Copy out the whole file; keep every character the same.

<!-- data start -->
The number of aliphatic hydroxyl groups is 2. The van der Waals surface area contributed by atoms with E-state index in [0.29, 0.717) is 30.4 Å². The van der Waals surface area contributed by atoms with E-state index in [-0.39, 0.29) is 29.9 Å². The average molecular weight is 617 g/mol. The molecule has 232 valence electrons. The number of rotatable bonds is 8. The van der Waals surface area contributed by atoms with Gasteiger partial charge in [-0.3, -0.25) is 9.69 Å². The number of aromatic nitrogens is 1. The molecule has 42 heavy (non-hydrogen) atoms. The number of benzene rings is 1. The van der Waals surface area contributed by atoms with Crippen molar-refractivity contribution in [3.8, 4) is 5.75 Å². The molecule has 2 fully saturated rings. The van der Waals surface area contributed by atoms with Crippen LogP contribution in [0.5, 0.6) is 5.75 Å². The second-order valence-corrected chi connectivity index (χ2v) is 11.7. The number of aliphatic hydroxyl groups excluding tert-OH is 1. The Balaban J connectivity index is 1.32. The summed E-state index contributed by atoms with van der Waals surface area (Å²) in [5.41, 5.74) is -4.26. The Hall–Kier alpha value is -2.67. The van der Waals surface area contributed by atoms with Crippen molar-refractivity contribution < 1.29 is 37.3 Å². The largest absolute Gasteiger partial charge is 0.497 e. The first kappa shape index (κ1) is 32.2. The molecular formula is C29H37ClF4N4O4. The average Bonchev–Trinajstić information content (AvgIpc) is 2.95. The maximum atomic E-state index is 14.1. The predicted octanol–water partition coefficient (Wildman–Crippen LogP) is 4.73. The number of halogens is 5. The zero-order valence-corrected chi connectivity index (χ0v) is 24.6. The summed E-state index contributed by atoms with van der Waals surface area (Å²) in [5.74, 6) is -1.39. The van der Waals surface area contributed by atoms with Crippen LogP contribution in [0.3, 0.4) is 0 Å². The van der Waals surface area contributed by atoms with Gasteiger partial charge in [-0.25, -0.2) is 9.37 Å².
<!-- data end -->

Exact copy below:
The number of aliphatic hydroxyl groups is 2. The van der Waals surface area contributed by atoms with E-state index in [0.29, 0.717) is 30.4 Å². The van der Waals surface area contributed by atoms with E-state index in [-0.39, 0.29) is 29.9 Å². The average molecular weight is 617 g/mol. The molecule has 232 valence electrons. The number of rotatable bonds is 8. The van der Waals surface area contributed by atoms with Gasteiger partial charge in [-0.3, -0.25) is 9.69 Å². The number of aromatic nitrogens is 1. The molecule has 42 heavy (non-hydrogen) atoms. The number of benzene rings is 1. The van der Waals surface area contributed by atoms with Crippen molar-refractivity contribution in [3.8, 4) is 5.75 Å². The molecule has 2 fully saturated rings. The van der Waals surface area contributed by atoms with Crippen LogP contribution in [0.5, 0.6) is 5.75 Å². The second-order valence-corrected chi connectivity index (χ2v) is 11.7. The number of aliphatic hydroxyl groups excluding tert-OH is 1. The Balaban J connectivity index is 1.32. The summed E-state index contributed by atoms with van der Waals surface area (Å²) in [5.41, 5.74) is -4.26. The Hall–Kier alpha value is -2.67. The van der Waals surface area contributed by atoms with Crippen molar-refractivity contribution < 1.29 is 37.3 Å². The largest absolute Gasteiger partial charge is 0.497 e. The first kappa shape index (κ1) is 32.2. The molecular formula is C29H37ClF4N4O4. The average Bonchev–Trinajstić information content (AvgIpc) is 2.95. The maximum atomic E-state index is 14.1. The predicted octanol–water partition coefficient (Wildman–Crippen LogP) is 4.73. The number of halogens is 5. The zero-order valence-corrected chi connectivity index (χ0v) is 24.6. The summed E-state index contributed by atoms with van der Waals surface area (Å²) in [5.74, 6) is -1.39. The van der Waals surface area contributed by atoms with Crippen LogP contribution in [0.3, 0.4) is 0 Å². The van der Waals surface area contributed by atoms with Gasteiger partial charge in [-0.25, -0.2) is 9.37 Å².